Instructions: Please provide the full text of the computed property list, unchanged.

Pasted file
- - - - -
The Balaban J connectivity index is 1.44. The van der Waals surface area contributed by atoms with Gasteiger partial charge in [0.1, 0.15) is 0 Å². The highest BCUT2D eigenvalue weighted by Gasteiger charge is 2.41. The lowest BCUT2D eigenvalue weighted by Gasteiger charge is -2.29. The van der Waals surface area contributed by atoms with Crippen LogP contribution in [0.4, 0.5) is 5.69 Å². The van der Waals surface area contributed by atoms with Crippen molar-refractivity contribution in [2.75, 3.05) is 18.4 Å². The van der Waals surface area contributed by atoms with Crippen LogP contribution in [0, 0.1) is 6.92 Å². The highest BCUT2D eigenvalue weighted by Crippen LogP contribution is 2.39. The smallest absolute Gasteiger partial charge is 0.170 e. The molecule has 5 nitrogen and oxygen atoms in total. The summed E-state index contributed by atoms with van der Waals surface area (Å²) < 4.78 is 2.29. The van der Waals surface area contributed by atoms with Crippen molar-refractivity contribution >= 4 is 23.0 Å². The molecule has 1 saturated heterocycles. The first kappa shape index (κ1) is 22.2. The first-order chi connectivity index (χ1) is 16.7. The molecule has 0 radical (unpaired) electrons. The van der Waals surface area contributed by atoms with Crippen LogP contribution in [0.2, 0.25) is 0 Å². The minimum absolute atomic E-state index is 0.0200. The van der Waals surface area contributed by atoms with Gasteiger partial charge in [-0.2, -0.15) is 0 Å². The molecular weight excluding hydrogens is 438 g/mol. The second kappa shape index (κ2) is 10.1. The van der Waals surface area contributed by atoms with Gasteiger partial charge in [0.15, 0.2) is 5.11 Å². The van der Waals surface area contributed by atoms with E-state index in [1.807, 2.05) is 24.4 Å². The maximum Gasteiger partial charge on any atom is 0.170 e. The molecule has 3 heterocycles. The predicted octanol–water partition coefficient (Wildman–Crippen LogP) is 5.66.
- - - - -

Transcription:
The Balaban J connectivity index is 1.44. The van der Waals surface area contributed by atoms with Gasteiger partial charge in [0.1, 0.15) is 0 Å². The highest BCUT2D eigenvalue weighted by Gasteiger charge is 2.41. The lowest BCUT2D eigenvalue weighted by Gasteiger charge is -2.29. The van der Waals surface area contributed by atoms with Crippen LogP contribution in [0.4, 0.5) is 5.69 Å². The van der Waals surface area contributed by atoms with Crippen molar-refractivity contribution in [2.75, 3.05) is 18.4 Å². The van der Waals surface area contributed by atoms with Crippen LogP contribution in [0, 0.1) is 6.92 Å². The highest BCUT2D eigenvalue weighted by Crippen LogP contribution is 2.39. The smallest absolute Gasteiger partial charge is 0.170 e. The molecule has 5 nitrogen and oxygen atoms in total. The summed E-state index contributed by atoms with van der Waals surface area (Å²) < 4.78 is 2.29. The van der Waals surface area contributed by atoms with Crippen molar-refractivity contribution >= 4 is 23.0 Å². The molecule has 1 saturated heterocycles. The first kappa shape index (κ1) is 22.2. The first-order chi connectivity index (χ1) is 16.7. The molecule has 0 radical (unpaired) electrons. The van der Waals surface area contributed by atoms with Crippen LogP contribution in [0.2, 0.25) is 0 Å². The minimum absolute atomic E-state index is 0.0200. The van der Waals surface area contributed by atoms with Gasteiger partial charge in [-0.2, -0.15) is 0 Å². The molecular weight excluding hydrogens is 438 g/mol. The second kappa shape index (κ2) is 10.1. The van der Waals surface area contributed by atoms with Gasteiger partial charge in [0.15, 0.2) is 5.11 Å². The van der Waals surface area contributed by atoms with E-state index in [1.807, 2.05) is 24.4 Å². The maximum Gasteiger partial charge on any atom is 0.170 e. The molecule has 3 heterocycles. The predicted octanol–water partition coefficient (Wildman–Crippen LogP) is 5.66.